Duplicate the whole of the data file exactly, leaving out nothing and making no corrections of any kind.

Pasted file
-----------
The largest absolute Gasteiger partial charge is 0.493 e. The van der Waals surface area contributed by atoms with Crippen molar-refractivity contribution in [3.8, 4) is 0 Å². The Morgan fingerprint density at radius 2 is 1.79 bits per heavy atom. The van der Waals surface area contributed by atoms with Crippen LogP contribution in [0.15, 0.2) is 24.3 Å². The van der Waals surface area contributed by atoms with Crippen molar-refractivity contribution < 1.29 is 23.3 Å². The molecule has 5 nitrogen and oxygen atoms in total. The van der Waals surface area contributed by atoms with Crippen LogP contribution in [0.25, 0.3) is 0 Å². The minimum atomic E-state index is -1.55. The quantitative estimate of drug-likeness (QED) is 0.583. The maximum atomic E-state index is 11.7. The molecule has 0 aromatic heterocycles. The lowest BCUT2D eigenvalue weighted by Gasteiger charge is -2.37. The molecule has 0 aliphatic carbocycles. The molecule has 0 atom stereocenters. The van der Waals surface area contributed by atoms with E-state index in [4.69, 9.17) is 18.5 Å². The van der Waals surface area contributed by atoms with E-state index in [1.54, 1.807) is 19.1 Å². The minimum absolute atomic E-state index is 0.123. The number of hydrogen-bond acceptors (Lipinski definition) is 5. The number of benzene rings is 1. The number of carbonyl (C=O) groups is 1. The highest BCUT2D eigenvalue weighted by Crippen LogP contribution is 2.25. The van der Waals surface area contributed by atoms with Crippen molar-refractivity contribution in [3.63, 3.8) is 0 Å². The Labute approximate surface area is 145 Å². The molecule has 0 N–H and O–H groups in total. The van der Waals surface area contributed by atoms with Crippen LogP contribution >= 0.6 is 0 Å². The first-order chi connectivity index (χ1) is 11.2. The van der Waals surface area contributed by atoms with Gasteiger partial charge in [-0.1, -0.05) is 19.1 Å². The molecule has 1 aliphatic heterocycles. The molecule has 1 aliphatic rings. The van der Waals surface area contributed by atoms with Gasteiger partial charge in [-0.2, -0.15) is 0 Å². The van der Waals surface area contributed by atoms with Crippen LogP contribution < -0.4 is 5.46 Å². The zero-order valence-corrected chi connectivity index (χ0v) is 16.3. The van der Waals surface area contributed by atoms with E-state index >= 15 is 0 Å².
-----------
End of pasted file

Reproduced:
The largest absolute Gasteiger partial charge is 0.493 e. The van der Waals surface area contributed by atoms with Crippen molar-refractivity contribution in [3.8, 4) is 0 Å². The Morgan fingerprint density at radius 2 is 1.79 bits per heavy atom. The van der Waals surface area contributed by atoms with Crippen LogP contribution in [0.15, 0.2) is 24.3 Å². The van der Waals surface area contributed by atoms with Crippen molar-refractivity contribution < 1.29 is 23.3 Å². The molecule has 5 nitrogen and oxygen atoms in total. The van der Waals surface area contributed by atoms with Crippen LogP contribution in [0.25, 0.3) is 0 Å². The minimum atomic E-state index is -1.55. The quantitative estimate of drug-likeness (QED) is 0.583. The maximum atomic E-state index is 11.7. The molecule has 0 aromatic heterocycles. The lowest BCUT2D eigenvalue weighted by Gasteiger charge is -2.37. The molecule has 0 aliphatic carbocycles. The molecule has 0 atom stereocenters. The van der Waals surface area contributed by atoms with E-state index in [4.69, 9.17) is 18.5 Å². The van der Waals surface area contributed by atoms with E-state index in [1.54, 1.807) is 19.1 Å². The minimum absolute atomic E-state index is 0.123. The number of hydrogen-bond acceptors (Lipinski definition) is 5. The number of benzene rings is 1. The number of carbonyl (C=O) groups is 1. The highest BCUT2D eigenvalue weighted by Crippen LogP contribution is 2.25. The van der Waals surface area contributed by atoms with Crippen molar-refractivity contribution in [3.63, 3.8) is 0 Å². The Labute approximate surface area is 145 Å². The molecule has 0 N–H and O–H groups in total. The van der Waals surface area contributed by atoms with Crippen LogP contribution >= 0.6 is 0 Å². The first-order chi connectivity index (χ1) is 11.2. The van der Waals surface area contributed by atoms with Gasteiger partial charge in [-0.1, -0.05) is 19.1 Å². The molecule has 1 aliphatic heterocycles. The molecule has 1 aliphatic rings. The van der Waals surface area contributed by atoms with Gasteiger partial charge in [-0.2, -0.15) is 0 Å². The van der Waals surface area contributed by atoms with Crippen LogP contribution < -0.4 is 5.46 Å². The zero-order valence-corrected chi connectivity index (χ0v) is 16.3. The van der Waals surface area contributed by atoms with E-state index >= 15 is 0 Å².